RedBrick Health Research Comparing Effectiveness of Common Incentive Designs Published in the Journal of Occupational and Environmental Medicine

Press Releases – February 21, 2017
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Large-scale, first-of-a-kind study finds that—contrary to conventional wisdom—incentive plans that reward biometric outcomes don’t produce better results than those that reward healthy activities

Minneapolis (February 21, 2017) – RedBrick Health, a leading provider of health and well-being solutions that deliver a better employee experience and a stronger Culture of Health, has published the results of a landmark study that finds outcome-based incentive designs that require participants to meet a standard for health measurements—like blood pressure, BMI and blood cholesterol—produce no better results than those programs that simply reward engagement in healthy activities.

The study addresses an important policy and program design consideration for the over 90% of employers with 100 or more employees that offer employee wellness programs as part of their benefits strategy. In recent years, despite a lack of research-backed evidence, a growing percentage of employers began requiring employees to meet a biometric standard (or to meet a Reasonable Alternative Standard, per EEOC regulations) to achieve their full wellness incentive. However, others held back due to concerns about employee perception, as well as potential legal concerns surrounding the use of such outcome-based incentive criteria.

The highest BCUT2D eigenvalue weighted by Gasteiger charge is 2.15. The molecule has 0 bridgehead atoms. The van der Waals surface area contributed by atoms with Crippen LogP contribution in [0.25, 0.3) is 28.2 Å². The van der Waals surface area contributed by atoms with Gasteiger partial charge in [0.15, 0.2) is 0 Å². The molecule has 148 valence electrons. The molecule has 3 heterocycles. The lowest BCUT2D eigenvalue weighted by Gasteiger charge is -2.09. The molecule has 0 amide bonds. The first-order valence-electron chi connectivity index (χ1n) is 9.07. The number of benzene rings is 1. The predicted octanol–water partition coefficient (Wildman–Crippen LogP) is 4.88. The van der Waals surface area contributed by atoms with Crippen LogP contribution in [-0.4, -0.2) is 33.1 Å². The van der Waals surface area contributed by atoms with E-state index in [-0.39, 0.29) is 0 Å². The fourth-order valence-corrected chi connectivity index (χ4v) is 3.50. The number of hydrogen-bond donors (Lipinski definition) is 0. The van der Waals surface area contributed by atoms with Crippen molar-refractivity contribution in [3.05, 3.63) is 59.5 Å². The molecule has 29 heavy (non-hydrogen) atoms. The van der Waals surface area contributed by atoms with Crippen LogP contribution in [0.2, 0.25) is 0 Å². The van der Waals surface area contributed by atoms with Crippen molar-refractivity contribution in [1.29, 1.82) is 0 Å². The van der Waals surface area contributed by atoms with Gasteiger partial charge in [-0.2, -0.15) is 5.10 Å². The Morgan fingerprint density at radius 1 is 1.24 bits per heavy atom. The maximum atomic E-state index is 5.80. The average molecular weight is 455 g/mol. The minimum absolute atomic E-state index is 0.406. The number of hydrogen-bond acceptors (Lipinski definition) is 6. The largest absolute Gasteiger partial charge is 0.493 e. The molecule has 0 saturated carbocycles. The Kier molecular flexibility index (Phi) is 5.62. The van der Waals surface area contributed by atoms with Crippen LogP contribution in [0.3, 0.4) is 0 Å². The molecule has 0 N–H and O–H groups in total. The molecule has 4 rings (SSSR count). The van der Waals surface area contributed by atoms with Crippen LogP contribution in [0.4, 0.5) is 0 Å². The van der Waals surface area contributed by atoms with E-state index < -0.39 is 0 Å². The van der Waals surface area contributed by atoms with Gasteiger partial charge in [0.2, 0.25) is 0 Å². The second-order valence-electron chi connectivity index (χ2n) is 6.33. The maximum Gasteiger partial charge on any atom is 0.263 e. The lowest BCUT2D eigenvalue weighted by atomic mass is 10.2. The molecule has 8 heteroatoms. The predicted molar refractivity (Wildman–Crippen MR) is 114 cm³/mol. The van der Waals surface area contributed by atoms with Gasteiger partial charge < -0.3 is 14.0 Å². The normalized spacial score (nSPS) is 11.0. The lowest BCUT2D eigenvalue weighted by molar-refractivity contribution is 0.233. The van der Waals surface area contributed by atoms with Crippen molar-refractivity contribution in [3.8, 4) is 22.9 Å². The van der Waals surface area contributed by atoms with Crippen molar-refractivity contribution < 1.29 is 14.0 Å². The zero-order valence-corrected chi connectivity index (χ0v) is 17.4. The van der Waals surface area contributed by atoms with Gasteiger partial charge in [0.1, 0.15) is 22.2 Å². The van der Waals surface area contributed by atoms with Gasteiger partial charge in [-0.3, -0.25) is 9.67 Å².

Appearing online in The Journal of Occupational and Environmental Medicine, the RedBrick study, entitled “Outcome-based and Participation-based Wellness Incentives: Impacts on Program Participation and Achievement of Health Improvement Targets,” examined the impact of common incentive designs, incorporating data on 121,908 individuals across 48 employer organizations. It specifically traced the relationship between incentive design and the impact on individuals’ likelihood to participate in employer-based wellness programs, and the likelihood of those with elevated biometric risks to achieve clinically meaningful improvements in year-over-year measures.

“With the benefit of a large dataset including many different program designs, and a longitudinal view of objectively measured health indicators like blood pressure and BMI, we were able to address some important questions for policy makers and program designers,” said Nathan Barleen, lead investigator of the study and Director of Research at RedBrick Health.

The RedBrick study included 36,911 individuals with elevated Body Mass Index (BMI), 26,729 with elevated non-HDL cholesterol and 15,962 with elevated blood pressure. Wellness program participation rates were generally strong among these high-risk groups, with 53.4%, 54.5% and 51.8% participating in each group, respectively. Clinically meaningful improvement was seen in each group as well, with 18.4% of those with elevated BMI losing 5% or more of their body weight, 38.2% of those with elevated cholesterol reducing it by 10% or more, and 62.9% of those with high blood pressure reducing it to under 140/90 upon follow-up measurement one year later.